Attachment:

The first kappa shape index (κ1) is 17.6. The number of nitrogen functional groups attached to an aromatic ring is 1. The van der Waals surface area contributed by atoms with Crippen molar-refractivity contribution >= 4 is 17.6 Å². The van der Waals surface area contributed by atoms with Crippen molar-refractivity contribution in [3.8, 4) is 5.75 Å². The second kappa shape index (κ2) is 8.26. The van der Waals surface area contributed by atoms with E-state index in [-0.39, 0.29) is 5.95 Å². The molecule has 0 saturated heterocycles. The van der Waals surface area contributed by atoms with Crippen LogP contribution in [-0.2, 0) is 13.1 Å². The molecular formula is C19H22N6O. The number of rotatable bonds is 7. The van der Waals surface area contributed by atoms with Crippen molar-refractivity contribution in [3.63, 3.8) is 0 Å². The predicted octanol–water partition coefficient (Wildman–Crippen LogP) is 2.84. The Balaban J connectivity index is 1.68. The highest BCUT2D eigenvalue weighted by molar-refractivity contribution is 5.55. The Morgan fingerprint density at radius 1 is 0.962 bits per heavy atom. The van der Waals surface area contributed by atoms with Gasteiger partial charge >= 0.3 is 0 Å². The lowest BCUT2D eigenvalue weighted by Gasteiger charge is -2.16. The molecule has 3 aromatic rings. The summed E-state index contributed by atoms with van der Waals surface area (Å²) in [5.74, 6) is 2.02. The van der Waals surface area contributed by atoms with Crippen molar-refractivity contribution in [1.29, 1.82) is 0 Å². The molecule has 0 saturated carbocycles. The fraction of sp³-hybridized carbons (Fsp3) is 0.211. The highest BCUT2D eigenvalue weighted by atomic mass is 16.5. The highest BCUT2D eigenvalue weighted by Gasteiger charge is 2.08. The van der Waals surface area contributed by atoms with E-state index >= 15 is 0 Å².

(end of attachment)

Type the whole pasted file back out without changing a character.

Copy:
The first kappa shape index (κ1) is 17.6. The number of nitrogen functional groups attached to an aromatic ring is 1. The van der Waals surface area contributed by atoms with Crippen molar-refractivity contribution >= 4 is 17.6 Å². The van der Waals surface area contributed by atoms with Crippen molar-refractivity contribution in [3.8, 4) is 5.75 Å². The second kappa shape index (κ2) is 8.26. The van der Waals surface area contributed by atoms with E-state index in [-0.39, 0.29) is 5.95 Å². The molecule has 0 saturated heterocycles. The van der Waals surface area contributed by atoms with Crippen LogP contribution in [-0.2, 0) is 13.1 Å². The molecular formula is C19H22N6O. The number of rotatable bonds is 7. The van der Waals surface area contributed by atoms with Crippen molar-refractivity contribution in [3.63, 3.8) is 0 Å². The predicted octanol–water partition coefficient (Wildman–Crippen LogP) is 2.84. The Balaban J connectivity index is 1.68. The highest BCUT2D eigenvalue weighted by molar-refractivity contribution is 5.55. The Morgan fingerprint density at radius 1 is 0.962 bits per heavy atom. The van der Waals surface area contributed by atoms with Gasteiger partial charge >= 0.3 is 0 Å². The lowest BCUT2D eigenvalue weighted by Gasteiger charge is -2.16. The molecule has 3 aromatic rings. The summed E-state index contributed by atoms with van der Waals surface area (Å²) in [5.74, 6) is 2.02. The van der Waals surface area contributed by atoms with Crippen molar-refractivity contribution in [1.29, 1.82) is 0 Å². The molecule has 0 saturated carbocycles. The fraction of sp³-hybridized carbons (Fsp3) is 0.211. The highest BCUT2D eigenvalue weighted by atomic mass is 16.5. The highest BCUT2D eigenvalue weighted by Gasteiger charge is 2.08. The van der Waals surface area contributed by atoms with E-state index >= 15 is 0 Å².